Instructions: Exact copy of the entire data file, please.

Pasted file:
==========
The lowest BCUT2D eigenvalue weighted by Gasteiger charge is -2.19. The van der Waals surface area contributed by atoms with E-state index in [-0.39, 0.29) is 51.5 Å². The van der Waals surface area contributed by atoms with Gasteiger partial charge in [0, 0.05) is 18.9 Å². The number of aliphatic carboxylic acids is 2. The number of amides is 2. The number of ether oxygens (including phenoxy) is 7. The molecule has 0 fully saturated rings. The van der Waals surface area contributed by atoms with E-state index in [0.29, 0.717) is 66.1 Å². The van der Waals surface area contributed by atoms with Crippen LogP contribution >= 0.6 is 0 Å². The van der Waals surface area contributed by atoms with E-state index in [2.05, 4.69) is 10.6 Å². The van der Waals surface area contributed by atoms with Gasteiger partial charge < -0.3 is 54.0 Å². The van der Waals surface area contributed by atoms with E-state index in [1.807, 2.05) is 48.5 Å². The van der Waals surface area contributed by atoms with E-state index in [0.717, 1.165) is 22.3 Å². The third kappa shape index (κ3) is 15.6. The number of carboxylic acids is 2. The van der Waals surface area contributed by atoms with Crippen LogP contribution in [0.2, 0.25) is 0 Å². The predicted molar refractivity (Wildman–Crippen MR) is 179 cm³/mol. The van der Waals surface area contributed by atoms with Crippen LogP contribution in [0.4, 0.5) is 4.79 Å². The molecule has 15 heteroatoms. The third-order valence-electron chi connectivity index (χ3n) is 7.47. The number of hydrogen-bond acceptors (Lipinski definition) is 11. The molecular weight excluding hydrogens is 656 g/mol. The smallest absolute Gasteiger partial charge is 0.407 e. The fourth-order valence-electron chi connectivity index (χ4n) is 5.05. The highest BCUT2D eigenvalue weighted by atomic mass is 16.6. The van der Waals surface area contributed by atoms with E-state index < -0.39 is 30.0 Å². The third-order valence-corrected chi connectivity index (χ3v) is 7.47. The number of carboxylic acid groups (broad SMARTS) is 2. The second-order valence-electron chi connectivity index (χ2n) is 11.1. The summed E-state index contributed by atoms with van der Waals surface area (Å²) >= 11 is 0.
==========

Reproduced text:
The lowest BCUT2D eigenvalue weighted by Gasteiger charge is -2.19. The van der Waals surface area contributed by atoms with E-state index in [-0.39, 0.29) is 51.5 Å². The van der Waals surface area contributed by atoms with Gasteiger partial charge in [0, 0.05) is 18.9 Å². The number of aliphatic carboxylic acids is 2. The number of amides is 2. The number of ether oxygens (including phenoxy) is 7. The molecule has 0 fully saturated rings. The van der Waals surface area contributed by atoms with E-state index in [0.29, 0.717) is 66.1 Å². The van der Waals surface area contributed by atoms with Crippen LogP contribution >= 0.6 is 0 Å². The van der Waals surface area contributed by atoms with E-state index in [2.05, 4.69) is 10.6 Å². The van der Waals surface area contributed by atoms with Gasteiger partial charge < -0.3 is 54.0 Å². The van der Waals surface area contributed by atoms with E-state index in [1.807, 2.05) is 48.5 Å². The van der Waals surface area contributed by atoms with E-state index in [0.717, 1.165) is 22.3 Å². The third kappa shape index (κ3) is 15.6. The number of carboxylic acids is 2. The van der Waals surface area contributed by atoms with Crippen LogP contribution in [0.2, 0.25) is 0 Å². The predicted molar refractivity (Wildman–Crippen MR) is 179 cm³/mol. The van der Waals surface area contributed by atoms with Crippen LogP contribution in [0.4, 0.5) is 4.79 Å². The molecule has 15 heteroatoms. The third-order valence-electron chi connectivity index (χ3n) is 7.47. The number of hydrogen-bond acceptors (Lipinski definition) is 11. The molecular weight excluding hydrogens is 656 g/mol. The smallest absolute Gasteiger partial charge is 0.407 e. The fourth-order valence-electron chi connectivity index (χ4n) is 5.05. The highest BCUT2D eigenvalue weighted by atomic mass is 16.6. The van der Waals surface area contributed by atoms with E-state index < -0.39 is 30.0 Å². The third-order valence-corrected chi connectivity index (χ3v) is 7.47. The number of carboxylic acid groups (broad SMARTS) is 2. The second-order valence-electron chi connectivity index (χ2n) is 11.1. The summed E-state index contributed by atoms with van der Waals surface area (Å²) >= 11 is 0.